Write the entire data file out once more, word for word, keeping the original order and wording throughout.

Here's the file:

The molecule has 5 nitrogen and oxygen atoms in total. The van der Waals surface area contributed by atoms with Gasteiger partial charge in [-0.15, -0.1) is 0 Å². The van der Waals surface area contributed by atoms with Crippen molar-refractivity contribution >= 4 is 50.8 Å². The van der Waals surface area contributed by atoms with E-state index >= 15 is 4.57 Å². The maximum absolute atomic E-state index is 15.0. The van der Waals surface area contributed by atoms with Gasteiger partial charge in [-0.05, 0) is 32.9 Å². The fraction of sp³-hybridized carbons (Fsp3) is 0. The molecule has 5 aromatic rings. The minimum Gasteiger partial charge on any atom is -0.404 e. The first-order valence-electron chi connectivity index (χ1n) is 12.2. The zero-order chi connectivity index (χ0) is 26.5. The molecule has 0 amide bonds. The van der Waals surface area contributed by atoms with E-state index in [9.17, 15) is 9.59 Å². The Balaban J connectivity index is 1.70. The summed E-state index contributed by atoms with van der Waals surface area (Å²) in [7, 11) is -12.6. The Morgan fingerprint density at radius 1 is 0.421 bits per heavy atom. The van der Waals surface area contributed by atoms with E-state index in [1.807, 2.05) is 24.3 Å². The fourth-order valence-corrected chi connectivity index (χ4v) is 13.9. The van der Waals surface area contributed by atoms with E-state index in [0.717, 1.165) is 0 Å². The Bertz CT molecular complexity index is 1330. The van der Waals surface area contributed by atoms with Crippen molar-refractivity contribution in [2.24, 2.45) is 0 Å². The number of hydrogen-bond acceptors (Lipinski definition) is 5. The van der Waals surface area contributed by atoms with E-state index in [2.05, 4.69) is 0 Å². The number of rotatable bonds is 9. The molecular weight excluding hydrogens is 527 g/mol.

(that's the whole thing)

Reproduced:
The molecule has 5 nitrogen and oxygen atoms in total. The van der Waals surface area contributed by atoms with Gasteiger partial charge in [-0.15, -0.1) is 0 Å². The van der Waals surface area contributed by atoms with Crippen molar-refractivity contribution >= 4 is 50.8 Å². The van der Waals surface area contributed by atoms with E-state index >= 15 is 4.57 Å². The maximum absolute atomic E-state index is 15.0. The van der Waals surface area contributed by atoms with Gasteiger partial charge in [-0.05, 0) is 32.9 Å². The fraction of sp³-hybridized carbons (Fsp3) is 0. The molecule has 5 aromatic rings. The minimum Gasteiger partial charge on any atom is -0.404 e. The first-order valence-electron chi connectivity index (χ1n) is 12.2. The zero-order chi connectivity index (χ0) is 26.5. The molecule has 0 amide bonds. The van der Waals surface area contributed by atoms with E-state index in [9.17, 15) is 9.59 Å². The Balaban J connectivity index is 1.70. The summed E-state index contributed by atoms with van der Waals surface area (Å²) in [7, 11) is -12.6. The Morgan fingerprint density at radius 1 is 0.421 bits per heavy atom. The van der Waals surface area contributed by atoms with E-state index in [1.807, 2.05) is 24.3 Å². The fourth-order valence-corrected chi connectivity index (χ4v) is 13.9. The van der Waals surface area contributed by atoms with E-state index in [0.717, 1.165) is 0 Å². The Bertz CT molecular complexity index is 1330. The van der Waals surface area contributed by atoms with Crippen molar-refractivity contribution in [2.24, 2.45) is 0 Å². The number of hydrogen-bond acceptors (Lipinski definition) is 5. The van der Waals surface area contributed by atoms with E-state index in [2.05, 4.69) is 0 Å². The number of rotatable bonds is 9. The molecular weight excluding hydrogens is 527 g/mol.